EU refuses to budge on Protocol as Frost admits “difficult issues remain”

The European Commission reiterated its full commitment to the hated Northern Ireland Protocol on Thursday after Britain’s co-chair to the EU-UK Joint Committee Lord Frost met his counterpart in Brussels for talks.

After discussing the future of the Northern Ireland arrangement over dinner at the Commission’s HQ in the Berlaymont building, both Lord Frost and the European Commission’s vice president Maros Sefcovic released statements that suggested there was much still to agree upon.

“The vice-president reiterated the EU’s commitment to the protocol, which is the only way to protect the Good Friday (Belfast) Agreement and to preserve peace and stability, while avoiding a hard border on the island of Ireland and maintaining the integrity of the EU single market,” the commission said in a statement.

Warning the United Kingdom against implementing unilateral action again, after its decision to extend the grace period on agri-food checks from Great Britain to Northern Ireland, the Commission insisted that “only joint solutions, agreed in the joint bodies established by the Withdrawal Agreement, can provide the stability and predictability that is needed in Northern Ireland.”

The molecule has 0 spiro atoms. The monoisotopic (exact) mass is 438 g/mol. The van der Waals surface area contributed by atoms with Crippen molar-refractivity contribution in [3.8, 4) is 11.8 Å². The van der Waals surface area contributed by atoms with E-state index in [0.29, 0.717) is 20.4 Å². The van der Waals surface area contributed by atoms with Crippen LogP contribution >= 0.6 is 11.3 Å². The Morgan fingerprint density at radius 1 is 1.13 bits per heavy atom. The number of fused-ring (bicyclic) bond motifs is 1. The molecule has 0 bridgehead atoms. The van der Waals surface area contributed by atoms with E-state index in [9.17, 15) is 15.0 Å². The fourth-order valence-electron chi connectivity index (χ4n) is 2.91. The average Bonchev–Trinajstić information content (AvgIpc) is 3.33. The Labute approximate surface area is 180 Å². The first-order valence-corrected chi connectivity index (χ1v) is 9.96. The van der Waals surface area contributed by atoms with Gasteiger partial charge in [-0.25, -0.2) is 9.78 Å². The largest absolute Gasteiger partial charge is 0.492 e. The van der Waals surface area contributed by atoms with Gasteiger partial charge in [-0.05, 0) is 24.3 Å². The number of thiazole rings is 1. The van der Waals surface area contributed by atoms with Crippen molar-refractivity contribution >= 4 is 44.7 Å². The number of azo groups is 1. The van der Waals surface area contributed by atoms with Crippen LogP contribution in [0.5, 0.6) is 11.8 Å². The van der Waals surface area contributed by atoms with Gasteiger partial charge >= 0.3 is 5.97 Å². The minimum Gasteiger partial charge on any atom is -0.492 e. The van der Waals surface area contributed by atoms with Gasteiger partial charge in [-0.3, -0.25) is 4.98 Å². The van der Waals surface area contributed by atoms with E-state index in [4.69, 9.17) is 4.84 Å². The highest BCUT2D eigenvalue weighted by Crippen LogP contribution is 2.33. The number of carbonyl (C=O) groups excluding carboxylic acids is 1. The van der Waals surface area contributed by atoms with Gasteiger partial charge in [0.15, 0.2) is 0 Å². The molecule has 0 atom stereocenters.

The Commission also revealed that Mr Sefcovic had informed Lord Frost that the EU will continue its legal action against the UK following alleged breaches of the protocol “for as long as necessary”.

The government’s response was more diplomatic in tone, indicating that “some positive momentum had been established” but emphasised that “a number of difficult issues remained and it was important to continue to discuss them.”

The two sides will intensify talks over the Protocol arrangements in the coming weeks, despite Unionists both in Northern Ireland and Great Britain wanting it scrapped.

Two separate legal battles are now taking place as Unionists challenge the extent to which the Protocol infringes on the rights of Northern Irish citizens.

DUP grandee, Ian Paisley has accused the government of treating British citizens in Northern Ireland like “foreigners in our own country”, filing a class action law suit as he insists ministers have the “power and the responsibility” to defy Brussels and “fix this.”